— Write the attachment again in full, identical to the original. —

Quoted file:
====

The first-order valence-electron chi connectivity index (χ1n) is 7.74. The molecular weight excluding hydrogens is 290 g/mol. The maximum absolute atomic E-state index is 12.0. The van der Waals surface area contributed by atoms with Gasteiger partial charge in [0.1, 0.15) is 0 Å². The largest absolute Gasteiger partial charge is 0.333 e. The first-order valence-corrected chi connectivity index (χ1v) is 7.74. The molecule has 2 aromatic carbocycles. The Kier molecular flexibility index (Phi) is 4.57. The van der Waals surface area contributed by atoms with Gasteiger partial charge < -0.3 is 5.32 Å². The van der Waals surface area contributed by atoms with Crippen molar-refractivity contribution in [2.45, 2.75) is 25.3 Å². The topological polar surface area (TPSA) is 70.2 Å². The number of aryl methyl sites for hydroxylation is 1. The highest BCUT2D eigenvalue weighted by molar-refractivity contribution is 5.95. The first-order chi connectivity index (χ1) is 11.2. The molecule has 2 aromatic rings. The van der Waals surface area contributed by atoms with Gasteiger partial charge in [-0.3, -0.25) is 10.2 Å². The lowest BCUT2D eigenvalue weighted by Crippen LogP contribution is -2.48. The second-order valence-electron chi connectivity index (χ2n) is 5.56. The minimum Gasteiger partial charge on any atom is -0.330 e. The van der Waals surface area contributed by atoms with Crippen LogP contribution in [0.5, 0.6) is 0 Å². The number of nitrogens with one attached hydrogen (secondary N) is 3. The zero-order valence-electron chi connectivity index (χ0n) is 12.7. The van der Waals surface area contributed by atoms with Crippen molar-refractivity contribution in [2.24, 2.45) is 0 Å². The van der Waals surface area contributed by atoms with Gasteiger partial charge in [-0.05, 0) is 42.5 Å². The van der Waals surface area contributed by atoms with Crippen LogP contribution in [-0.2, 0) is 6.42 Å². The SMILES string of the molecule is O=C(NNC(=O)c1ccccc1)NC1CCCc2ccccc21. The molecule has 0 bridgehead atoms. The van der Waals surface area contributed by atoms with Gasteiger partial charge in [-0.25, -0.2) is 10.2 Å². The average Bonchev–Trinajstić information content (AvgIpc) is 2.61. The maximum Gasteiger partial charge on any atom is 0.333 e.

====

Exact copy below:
The first-order valence-electron chi connectivity index (χ1n) is 7.74. The molecular weight excluding hydrogens is 290 g/mol. The maximum absolute atomic E-state index is 12.0. The van der Waals surface area contributed by atoms with Gasteiger partial charge in [0.1, 0.15) is 0 Å². The largest absolute Gasteiger partial charge is 0.333 e. The first-order valence-corrected chi connectivity index (χ1v) is 7.74. The molecule has 2 aromatic carbocycles. The Kier molecular flexibility index (Phi) is 4.57. The van der Waals surface area contributed by atoms with Gasteiger partial charge < -0.3 is 5.32 Å². The van der Waals surface area contributed by atoms with Crippen molar-refractivity contribution in [2.45, 2.75) is 25.3 Å². The topological polar surface area (TPSA) is 70.2 Å². The number of aryl methyl sites for hydroxylation is 1. The highest BCUT2D eigenvalue weighted by molar-refractivity contribution is 5.95. The first-order chi connectivity index (χ1) is 11.2. The molecule has 2 aromatic rings. The van der Waals surface area contributed by atoms with Gasteiger partial charge in [-0.3, -0.25) is 10.2 Å². The lowest BCUT2D eigenvalue weighted by Crippen LogP contribution is -2.48. The second-order valence-electron chi connectivity index (χ2n) is 5.56. The minimum Gasteiger partial charge on any atom is -0.330 e. The van der Waals surface area contributed by atoms with Crippen LogP contribution in [0.5, 0.6) is 0 Å². The number of nitrogens with one attached hydrogen (secondary N) is 3. The zero-order valence-electron chi connectivity index (χ0n) is 12.7. The van der Waals surface area contributed by atoms with Crippen molar-refractivity contribution in [2.24, 2.45) is 0 Å². The van der Waals surface area contributed by atoms with Gasteiger partial charge in [-0.05, 0) is 42.5 Å². The van der Waals surface area contributed by atoms with Crippen LogP contribution in [-0.2, 0) is 6.42 Å². The SMILES string of the molecule is O=C(NNC(=O)c1ccccc1)NC1CCCc2ccccc21. The molecule has 0 bridgehead atoms. The van der Waals surface area contributed by atoms with Gasteiger partial charge in [-0.25, -0.2) is 10.2 Å². The average Bonchev–Trinajstić information content (AvgIpc) is 2.61. The maximum Gasteiger partial charge on any atom is 0.333 e.